Grateful for Strength

It was Dr. John Henrik Clarke that said, “People’s names must relate to land, history, and culture.  We have overused the word Black, because Black tells you how you look, not who you are.  We are the only people who have lost that trait of geographical and historical reference.”  What he is saying here has a twofold meaning.  Firstly, American citizens of African descent should have a more fitting name than ‘Black’ or ‘Negro’, which is only Spanish for ‘Black’.  Secondly, that as individuals, these citizens should rename their selves based on their land, history, and culture, rather than the name that has been passed down from the last family that owned their ancestors as slaves. 

With this concept in mind, let’s take a walk down my personal journey of renaming self.  My birth name is Courtney Wyatt, Wyatt being a name of European descent, inherited from slavery.  When my ancestors were brought over to America, they were given the names of the family who purchased them from the auction block because their African names were too hard to pronounce and they were not considered human anyway by many, just as property.  Africans were considered to have no souls; therefore, we were labeled an infidel people that were outside of the grace of God.  In fact, when the original sanction was given to slavery before the first captured Africans were brought to America on the ‘Good Ship Jesus’, that is exactly what was said, “You are authorized to reduce to servitude all infidel people.”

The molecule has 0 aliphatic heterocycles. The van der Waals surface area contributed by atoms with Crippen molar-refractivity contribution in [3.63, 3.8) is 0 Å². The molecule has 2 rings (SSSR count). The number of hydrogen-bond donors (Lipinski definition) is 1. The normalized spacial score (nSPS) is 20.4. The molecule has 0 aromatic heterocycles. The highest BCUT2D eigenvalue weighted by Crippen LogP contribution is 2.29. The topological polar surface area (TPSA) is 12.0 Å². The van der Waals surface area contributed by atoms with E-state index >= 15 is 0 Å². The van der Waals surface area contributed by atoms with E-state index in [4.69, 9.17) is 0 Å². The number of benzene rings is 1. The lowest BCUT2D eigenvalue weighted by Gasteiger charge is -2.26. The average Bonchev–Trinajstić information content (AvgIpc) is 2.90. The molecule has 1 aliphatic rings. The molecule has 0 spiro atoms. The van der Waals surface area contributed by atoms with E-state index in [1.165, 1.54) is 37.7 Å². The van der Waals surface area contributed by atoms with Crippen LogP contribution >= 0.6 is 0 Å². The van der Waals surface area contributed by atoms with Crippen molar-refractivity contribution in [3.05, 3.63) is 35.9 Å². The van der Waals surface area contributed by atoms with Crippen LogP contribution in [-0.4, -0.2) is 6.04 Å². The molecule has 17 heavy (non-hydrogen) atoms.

Now, I personally have no problem with that.  Reason being, there are insane and inane people all over this world and that does not affect my purpose or character.  I am not going to become what someone else is, and with that in mind, I do not want to bear their name either.  My name should signify my land, history, and culture, and remind me of my reason for being here on earth each day.  Because of that, at the end of 2008, I decided on the name Nikala Asante, which means grateful for strength.  The origin of the name has roots with my ancestry and the definition is a constant reminder of who I am.


6 Responses to “Grateful for Strength”

  1. September 18, 2010 at 5:22 am

    I have a different opinion. I keep what is given to me and move on. I was born in Europe, lived in the US and now Africa for the past 15 years. This African ancestry is lost and pure utopia for me. Foremost, do not forget that Africa sold Africans into slavery.
    Why should I honor the one who booted out my ancestors?
    I rather put an X for my name instead of choosing an African sounding one.


    • September 18, 2010 at 1:57 pm

      Greetings Patrick-Bernard. Thank you for stopping in and leaving your feedback. While I understand your point, the heart of the matter here for me is to choose a name that represents you, both presently and historically. While it is true that some Africans sold their fellow Africans into slavery, that is not the case widespread as some historians would like to perpetuate. There were also some Africans who worked for the Europeans to capture other Africans, whether voluntary or by force. So, yes, we can grant some of our ancestors a little bit of the blame in that situation.